A spokesperson for trans-led charity Gendered Intelligence (GI) said: “This report, like previous Civitas reports, will spread misinformation and fuel panic about young trans people. 

“Trans people make up a small but statistically significant part of the population, including young people in schools. There is nothing wrong with those young people, and there is nothing wrong with schools looking after them. 

“Trans young people deserve to be heard, supported and cared for like any other child, and it’s disheartening to see organisations like Civitas dragging them into political debates.”

A person holds up a sign in the colours of the trans pride flag (blue, pink and white) with the words 'Trans rights are human rights' as a group lambast the Tory government's attempts to rollback trans rights and lack of funding for gender-affirming healthcare through the NHS
Possible new laws being considered in the UK have been described as dangerous. (Getty Images)

The report comes amid a review ordered by PM Rishi Sunak into the UK’s RSHE curriculum, following “disturbing” reports of “inappropriate material” being taught in some schools, with new government guidance set to be released this summer.

Leaks in April suggested that the government was looking at bringing in guidance which would see trans pupils outed to their parents, a move teachers and LGBTQ+ groups labelled “dangerous”.

GI voiced worries about the calls to review RSHE lessons, with some groups reportedly hoping to remove some LGBTQ+ content from the curriculum.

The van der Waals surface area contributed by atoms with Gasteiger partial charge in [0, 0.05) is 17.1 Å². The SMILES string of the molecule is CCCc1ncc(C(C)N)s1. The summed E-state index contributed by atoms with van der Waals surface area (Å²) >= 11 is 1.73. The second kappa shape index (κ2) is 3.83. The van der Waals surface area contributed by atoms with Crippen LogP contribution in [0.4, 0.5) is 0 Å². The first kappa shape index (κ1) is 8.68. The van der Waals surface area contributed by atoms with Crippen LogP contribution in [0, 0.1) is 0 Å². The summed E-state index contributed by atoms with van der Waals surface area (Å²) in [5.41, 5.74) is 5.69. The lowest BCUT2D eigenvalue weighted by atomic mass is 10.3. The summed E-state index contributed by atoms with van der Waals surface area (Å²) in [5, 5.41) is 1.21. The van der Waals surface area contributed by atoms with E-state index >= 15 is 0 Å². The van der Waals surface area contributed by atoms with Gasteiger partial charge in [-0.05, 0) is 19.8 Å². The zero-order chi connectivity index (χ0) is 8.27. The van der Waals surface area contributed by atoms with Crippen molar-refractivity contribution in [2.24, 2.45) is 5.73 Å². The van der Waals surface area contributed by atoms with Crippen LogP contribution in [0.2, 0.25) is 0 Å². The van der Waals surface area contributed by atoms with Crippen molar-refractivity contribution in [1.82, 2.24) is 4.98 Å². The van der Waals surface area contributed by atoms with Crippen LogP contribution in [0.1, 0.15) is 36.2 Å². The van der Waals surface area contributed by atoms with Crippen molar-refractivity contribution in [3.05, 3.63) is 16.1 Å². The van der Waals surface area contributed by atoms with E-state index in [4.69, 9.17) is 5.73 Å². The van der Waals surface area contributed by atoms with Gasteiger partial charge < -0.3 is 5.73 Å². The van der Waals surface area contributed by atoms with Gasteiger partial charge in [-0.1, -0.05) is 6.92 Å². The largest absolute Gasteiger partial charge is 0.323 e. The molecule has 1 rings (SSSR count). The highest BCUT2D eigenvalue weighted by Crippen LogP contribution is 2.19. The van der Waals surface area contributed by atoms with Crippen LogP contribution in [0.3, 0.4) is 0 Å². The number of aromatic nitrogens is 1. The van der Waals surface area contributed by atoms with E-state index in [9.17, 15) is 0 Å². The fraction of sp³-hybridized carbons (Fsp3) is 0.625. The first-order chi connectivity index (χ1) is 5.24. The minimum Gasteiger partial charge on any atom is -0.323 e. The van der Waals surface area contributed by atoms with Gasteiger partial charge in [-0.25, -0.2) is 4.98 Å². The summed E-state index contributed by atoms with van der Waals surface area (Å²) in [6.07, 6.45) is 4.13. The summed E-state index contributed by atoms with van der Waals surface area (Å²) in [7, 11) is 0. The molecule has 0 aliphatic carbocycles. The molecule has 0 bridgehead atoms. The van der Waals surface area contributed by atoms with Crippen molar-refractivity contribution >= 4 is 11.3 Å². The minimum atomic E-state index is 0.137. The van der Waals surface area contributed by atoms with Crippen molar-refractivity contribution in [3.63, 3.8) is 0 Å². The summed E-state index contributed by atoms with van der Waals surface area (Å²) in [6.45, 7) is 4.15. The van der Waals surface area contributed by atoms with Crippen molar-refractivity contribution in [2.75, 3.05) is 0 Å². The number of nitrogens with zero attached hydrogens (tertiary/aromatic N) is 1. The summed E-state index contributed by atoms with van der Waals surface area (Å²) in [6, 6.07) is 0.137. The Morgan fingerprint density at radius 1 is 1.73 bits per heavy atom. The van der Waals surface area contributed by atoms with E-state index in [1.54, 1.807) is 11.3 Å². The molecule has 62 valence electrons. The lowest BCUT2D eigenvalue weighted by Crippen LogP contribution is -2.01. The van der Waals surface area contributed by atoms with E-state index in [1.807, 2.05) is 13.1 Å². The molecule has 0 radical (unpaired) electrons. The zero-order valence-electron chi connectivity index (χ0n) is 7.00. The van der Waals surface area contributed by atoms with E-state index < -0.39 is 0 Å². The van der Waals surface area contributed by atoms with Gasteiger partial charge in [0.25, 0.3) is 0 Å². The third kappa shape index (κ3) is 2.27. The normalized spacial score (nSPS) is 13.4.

“We are concerned about the direction the UK is taking on relationships and sex education,” the charity said. “Inclusive RSE isn’t a political argument, it’s a matter of young people’s wellbeing.

“The voices opposing LGBT-inclusive RSE are the same ones who oppose common-sense education about contraception and abortion. 

“Hundreds of studies have shown that inclusive RSE improves outcomes for young people, including reductions in unplanned pregnancies, sexually transmitted diseases and harmful sexual behaviours.

“If we start to go backwards, it would be a disaster for our young people.”

A Department for Education (DfE) spokesperson told PinkNews: “The safety and wellbeing of children and young people is our top priority. Following reports of inappropriate materials being used to teach relationships and sex education, the education secretary has already brought forward an urgent review of the curriculum, which will be informed by an independent panel.”

In March, an investigation into “inappropriate” sex education in a school on the Isle of Man found claims made were “almost entirely incorrect”. Teachers at the school were subjected to death threats.

The DfE spokesperson added: “Separately, the education secretary is working closely with the minister for women and equalities to support schools in relation to children who are questioning their gender.”

Relationships and health education has been compulsory in all schools, and sex education compulsory for all secondary school pupils, since September 2020. 

PinkNews has contacted Civitas and Jo-Anne Nadler for comment.